Let’s face it: When it comes to eBooks, there is pretty much just one big name that matters. One ecosystem; one line of apps; one source of books; one maker of devices. I don’t even have to name it for you to know which corporate behemoth I’m referring to. If this makes you feel a little uneasy, I can certainly understand why (after all, I too think you should own the books you buy). And if you are one of the tiny, nonconformist minority still resisting assimilation into this oh-so-convenient eBook ecosystem, you may be interested in . This beautiful Android app boasts a form of cloud sync, just like you-know-who. It supports .epub and .mobi books, offers multiple color themes and fonts, and can even help you hunt for book covers online. It’s not perfect, but it’s more than good enough, especially as a mobile companion for Calibre.
Book Overview and Cloud Sync
Launch Fabrik, and you’ll be greeted with the obligatory screen listing your books:
The app actually comes bundled with Alice in Wonderland and The Adventures of Sherlock Holmes; I’ve added the Dick Francis book myself. What was cool about it is that I didn’t have to do anything special to load the book into the app: I just dumped it in a Dropbox folder, after I granted Fabrik sync access:
This particular step, enabling online sync, was a bit more fiddly than it should’ve been. I had to retry granting Dropbox access three or four times, but eventually I got it to work. Once Fabrik latched onto my Dropbox, loading the book was trivial.
The Reading Experience: Themes and Fonts
Let me hazard a wild guess: You won’t spend the majority of your time marveling at the book selection screen. If you’ll use Fabrik to do any sort of reading at all, you will spend most of your time looking at words:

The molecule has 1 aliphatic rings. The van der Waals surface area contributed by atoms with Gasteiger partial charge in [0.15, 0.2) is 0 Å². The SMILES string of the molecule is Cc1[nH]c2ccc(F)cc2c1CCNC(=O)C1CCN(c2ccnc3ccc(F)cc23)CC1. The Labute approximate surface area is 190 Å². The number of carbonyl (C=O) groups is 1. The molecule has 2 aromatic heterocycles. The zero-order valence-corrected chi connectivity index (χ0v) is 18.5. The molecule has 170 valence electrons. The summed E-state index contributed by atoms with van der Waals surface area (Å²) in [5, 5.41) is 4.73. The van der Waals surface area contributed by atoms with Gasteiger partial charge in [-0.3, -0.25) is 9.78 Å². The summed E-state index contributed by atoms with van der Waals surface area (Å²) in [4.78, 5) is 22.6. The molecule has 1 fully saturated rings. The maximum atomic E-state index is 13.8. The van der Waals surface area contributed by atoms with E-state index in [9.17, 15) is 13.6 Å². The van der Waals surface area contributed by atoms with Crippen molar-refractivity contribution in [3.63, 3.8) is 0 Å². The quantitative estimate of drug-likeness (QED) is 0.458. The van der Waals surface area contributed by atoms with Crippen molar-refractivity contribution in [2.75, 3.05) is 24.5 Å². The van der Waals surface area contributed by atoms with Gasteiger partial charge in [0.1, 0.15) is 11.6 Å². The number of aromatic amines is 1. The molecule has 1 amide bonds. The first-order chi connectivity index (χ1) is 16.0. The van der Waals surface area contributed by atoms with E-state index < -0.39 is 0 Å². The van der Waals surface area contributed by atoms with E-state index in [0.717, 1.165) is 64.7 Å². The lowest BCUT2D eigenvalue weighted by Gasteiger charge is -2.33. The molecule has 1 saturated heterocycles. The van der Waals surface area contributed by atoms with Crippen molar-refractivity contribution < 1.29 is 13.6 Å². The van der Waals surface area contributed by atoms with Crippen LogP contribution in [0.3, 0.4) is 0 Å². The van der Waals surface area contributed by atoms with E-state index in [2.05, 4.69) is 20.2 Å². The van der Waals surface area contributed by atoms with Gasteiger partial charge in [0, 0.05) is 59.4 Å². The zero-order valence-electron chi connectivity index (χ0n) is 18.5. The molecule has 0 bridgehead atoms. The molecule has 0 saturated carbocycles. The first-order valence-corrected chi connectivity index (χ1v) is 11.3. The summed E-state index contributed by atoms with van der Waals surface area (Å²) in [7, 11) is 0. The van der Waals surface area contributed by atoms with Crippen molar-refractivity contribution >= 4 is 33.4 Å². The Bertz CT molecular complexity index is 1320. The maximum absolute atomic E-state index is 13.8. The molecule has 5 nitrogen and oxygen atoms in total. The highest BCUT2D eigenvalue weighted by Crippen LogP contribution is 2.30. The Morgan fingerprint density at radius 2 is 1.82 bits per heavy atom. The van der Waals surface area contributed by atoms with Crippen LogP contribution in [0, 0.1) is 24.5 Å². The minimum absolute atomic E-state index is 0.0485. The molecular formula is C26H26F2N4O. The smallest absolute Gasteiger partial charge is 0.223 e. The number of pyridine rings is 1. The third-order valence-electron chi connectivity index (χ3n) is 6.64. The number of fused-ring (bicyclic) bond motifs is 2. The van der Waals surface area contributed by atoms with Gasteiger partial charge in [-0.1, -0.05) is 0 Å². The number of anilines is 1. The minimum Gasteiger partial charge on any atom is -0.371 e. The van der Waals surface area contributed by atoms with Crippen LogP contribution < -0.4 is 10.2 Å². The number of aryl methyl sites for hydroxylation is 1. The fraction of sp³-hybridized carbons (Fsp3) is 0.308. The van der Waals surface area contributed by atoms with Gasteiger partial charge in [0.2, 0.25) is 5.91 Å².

Scaled down, this looks fairly illegible. Actually, the typeface was a bit on the small side even on my phone’s 5″ 1080p screen. Still, it gives you a sense of the clean aesthetic and pleasant reading experience you get with Fabrik: No toolbars or anything much to get in your way. This is fairly similar to most Android eBook readers, such as Moon+. And just like Moon+, Fabrik lets you use your device’s volume buttons to flip pages. Of course, you can also just tap the left and right sides of the screen. Tap the middle portion of the screen, and the controls pop up:
You can increase and decrease the size of the text, switch between day and night mode, lock the orientation of the device, and switch on text-to-speech to have your device read the book aloud to you. That last feature was terrible on my Sony Xperia Z running PAC ROM. The phone just rattled off the text at an incredible pace and I completely lost track. There are no controls for the reading speed or voice, either.
Fabrik offers a rich selection of fonts:
Unfortunately, there is no way to preview what a font would look like. You can tap the font to apply it, but every font switch takes a very long time (over 10 seconds with this particular device and book). It seems that Fabrik repaginates the entire book, rather than simply apply the font to the current screen (something that ought to take a split-second).
After tweaking the theme, typeface, and font size, I ended up with this:
This screenshot also shows how easy it is to highlight text, copy it, and make annotations.
Given its powerful features, Fabrik has a surprisingly simple Settings screen:
All settings are clearly explained. You can decide whether or not you wish to use the volume keys for scrolling, hide your device’s status bar for a full-screen reading experience, control the speed of the page turn animation (or switch it off entirely), and more. A section of the Settings screen is dedicated to the Sync option: You can connect Fabrik to either Google Drive or Dropbox. Sync is not just for loading new book, but also for keeping the same position across devices. This is a key feature, since it makes it possible to start reading on a tablet (at home) and continue where you left off using a smartphone (when commuting).
Compelling, Rather Than Groundbreaking
Fabrik did not blow me away with explosive UI innovations — something I am grateful for. An eBook reader should be self-explanatory — it should give you the power you need, but without making things overly complicated or “powerful.” Fabrik offers a great deal of utility and polish, using an interface that felt familiar the first time I saw it.
Will you be giving it a spin? Are you using another eBook reader app? In fact, are you even troubled by Amazon’s utter domination of the eBook market, or do you feel that’s a good thing and we should all just use Kindle everywhere? Let me know in the comments.